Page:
This has been termed a coordinated and complex attack. Who in Pakistan could have imparted training for such a complex attack, though for a different mission, except the ISI or Army.
    And if a major base such as this can so easily be violated, how safe are Pakistan’s nukes? While the likelihood of nukes on this base is remote, they may well have been there as part of proliferation to NKorea and Iran. Or has the proliferation now completely stopped!

  • Chris says:

    Does anyone know why the Chinese are on this military base with US military equipment? These people are Chinese military engineers or spooks (same thing). What are they doing there with the permission of the Pakistanis? Surely it is not for their love for the Pakistani people. What are they actually doing for the Pakistanis at this Military Base?

  • gfgwgc says:

    The Pakistani people are perplexed and disoriented. The Predator attacks continue unabated despite vocal condemnation by their leaders. On the other hand, their much glorified military is getting slapped around by all sides. Their civilian leadership is incompetent and a joke. Interior minister Rahman Malik, not the sharpest tack during the best of times, has already made silly and confusing comments about the attackers saying they were “dressed like Star War character” and were “like in the movies” and “were wearing western clothes” and “had received support and training elsewhere”.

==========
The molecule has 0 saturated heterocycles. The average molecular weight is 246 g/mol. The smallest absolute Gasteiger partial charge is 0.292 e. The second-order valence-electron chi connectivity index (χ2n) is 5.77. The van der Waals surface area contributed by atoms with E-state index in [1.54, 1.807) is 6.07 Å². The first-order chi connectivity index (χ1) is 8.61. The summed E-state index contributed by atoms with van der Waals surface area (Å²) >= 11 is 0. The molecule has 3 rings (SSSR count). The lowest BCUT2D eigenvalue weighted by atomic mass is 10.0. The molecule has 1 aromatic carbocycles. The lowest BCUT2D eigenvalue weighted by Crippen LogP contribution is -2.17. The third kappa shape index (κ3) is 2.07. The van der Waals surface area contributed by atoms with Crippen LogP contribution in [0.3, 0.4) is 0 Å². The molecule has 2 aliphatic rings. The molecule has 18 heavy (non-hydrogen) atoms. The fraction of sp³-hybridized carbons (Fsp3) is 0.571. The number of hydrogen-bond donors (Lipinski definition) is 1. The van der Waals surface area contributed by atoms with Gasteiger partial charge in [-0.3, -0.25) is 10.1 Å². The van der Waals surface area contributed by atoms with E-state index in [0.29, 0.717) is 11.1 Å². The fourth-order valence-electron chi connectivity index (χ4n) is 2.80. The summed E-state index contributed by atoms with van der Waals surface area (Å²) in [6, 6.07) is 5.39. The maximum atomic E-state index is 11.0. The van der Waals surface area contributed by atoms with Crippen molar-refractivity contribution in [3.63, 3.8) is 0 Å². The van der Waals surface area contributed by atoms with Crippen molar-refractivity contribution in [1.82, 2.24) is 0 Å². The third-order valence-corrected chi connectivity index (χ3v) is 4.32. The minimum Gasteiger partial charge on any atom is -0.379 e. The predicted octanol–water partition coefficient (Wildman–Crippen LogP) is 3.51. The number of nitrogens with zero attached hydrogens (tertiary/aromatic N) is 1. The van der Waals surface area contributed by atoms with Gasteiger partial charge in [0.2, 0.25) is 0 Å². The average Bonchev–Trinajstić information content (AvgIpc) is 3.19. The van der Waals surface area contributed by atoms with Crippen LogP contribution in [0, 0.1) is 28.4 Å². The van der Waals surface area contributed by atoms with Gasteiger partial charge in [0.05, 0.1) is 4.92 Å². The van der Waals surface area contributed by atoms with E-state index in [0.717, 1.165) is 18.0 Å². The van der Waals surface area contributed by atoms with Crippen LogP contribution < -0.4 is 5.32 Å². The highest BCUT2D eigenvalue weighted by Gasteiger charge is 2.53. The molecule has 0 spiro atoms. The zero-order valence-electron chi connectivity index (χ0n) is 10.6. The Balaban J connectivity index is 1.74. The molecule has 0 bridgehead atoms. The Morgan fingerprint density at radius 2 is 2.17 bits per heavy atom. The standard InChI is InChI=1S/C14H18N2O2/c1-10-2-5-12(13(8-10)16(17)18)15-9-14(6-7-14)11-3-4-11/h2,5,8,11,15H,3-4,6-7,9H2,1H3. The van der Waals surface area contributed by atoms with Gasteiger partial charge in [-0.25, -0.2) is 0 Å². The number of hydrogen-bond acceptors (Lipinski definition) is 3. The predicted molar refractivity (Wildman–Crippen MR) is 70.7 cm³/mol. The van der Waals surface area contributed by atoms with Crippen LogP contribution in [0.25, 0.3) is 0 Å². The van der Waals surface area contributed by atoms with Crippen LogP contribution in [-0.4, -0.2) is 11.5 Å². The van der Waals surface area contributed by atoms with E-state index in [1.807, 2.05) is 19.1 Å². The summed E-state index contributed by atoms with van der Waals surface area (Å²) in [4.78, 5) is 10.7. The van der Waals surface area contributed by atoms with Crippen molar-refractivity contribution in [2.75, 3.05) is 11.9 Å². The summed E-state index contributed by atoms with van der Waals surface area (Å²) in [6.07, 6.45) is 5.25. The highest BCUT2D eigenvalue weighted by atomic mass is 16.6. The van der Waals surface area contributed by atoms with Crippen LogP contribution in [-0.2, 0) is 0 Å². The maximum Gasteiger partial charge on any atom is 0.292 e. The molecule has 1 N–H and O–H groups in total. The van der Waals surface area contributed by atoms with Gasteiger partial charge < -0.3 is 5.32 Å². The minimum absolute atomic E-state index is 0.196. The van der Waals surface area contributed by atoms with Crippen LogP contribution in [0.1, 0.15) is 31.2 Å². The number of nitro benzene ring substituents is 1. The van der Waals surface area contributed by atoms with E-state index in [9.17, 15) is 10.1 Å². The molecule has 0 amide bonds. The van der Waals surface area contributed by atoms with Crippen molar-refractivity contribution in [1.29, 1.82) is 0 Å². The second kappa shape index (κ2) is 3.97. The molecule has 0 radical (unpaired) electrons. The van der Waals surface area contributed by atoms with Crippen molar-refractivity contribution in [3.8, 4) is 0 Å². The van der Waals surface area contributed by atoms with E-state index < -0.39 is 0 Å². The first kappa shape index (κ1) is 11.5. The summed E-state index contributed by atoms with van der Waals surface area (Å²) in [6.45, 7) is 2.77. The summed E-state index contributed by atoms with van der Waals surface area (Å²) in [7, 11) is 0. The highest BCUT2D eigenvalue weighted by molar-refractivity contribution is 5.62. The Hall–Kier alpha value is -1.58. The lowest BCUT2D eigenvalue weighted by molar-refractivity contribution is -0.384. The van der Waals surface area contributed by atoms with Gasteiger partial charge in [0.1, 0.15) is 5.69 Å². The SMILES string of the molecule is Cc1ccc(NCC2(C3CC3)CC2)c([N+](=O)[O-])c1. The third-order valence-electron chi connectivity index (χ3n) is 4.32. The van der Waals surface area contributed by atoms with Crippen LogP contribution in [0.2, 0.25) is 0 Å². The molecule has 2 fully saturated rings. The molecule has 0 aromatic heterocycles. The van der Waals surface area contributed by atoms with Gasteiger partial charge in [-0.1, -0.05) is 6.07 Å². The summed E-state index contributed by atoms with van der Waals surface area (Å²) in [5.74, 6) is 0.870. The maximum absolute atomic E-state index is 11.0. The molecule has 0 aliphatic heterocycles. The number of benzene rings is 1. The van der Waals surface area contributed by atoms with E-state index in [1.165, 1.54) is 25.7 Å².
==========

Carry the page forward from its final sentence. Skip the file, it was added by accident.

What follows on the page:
The time is ripe for a thousand more conspiracy theories to flourish. The ordinary Pakistani will have many convoluted explanations to pick from.

  • Spooky says:

    You guys do realize that Pakistanis use mostly Chinese aircraft don’t you? On that particular base, the majority of their equipment are Chinese Harbins.

  • Bungo says:

    This is just another tricky day in Pakistan. Pakistan makes Iraq and Afghanistan look like smoothly functioning, modern, sophisticated, representative republics. How do they ever survive an entire month of such insanity?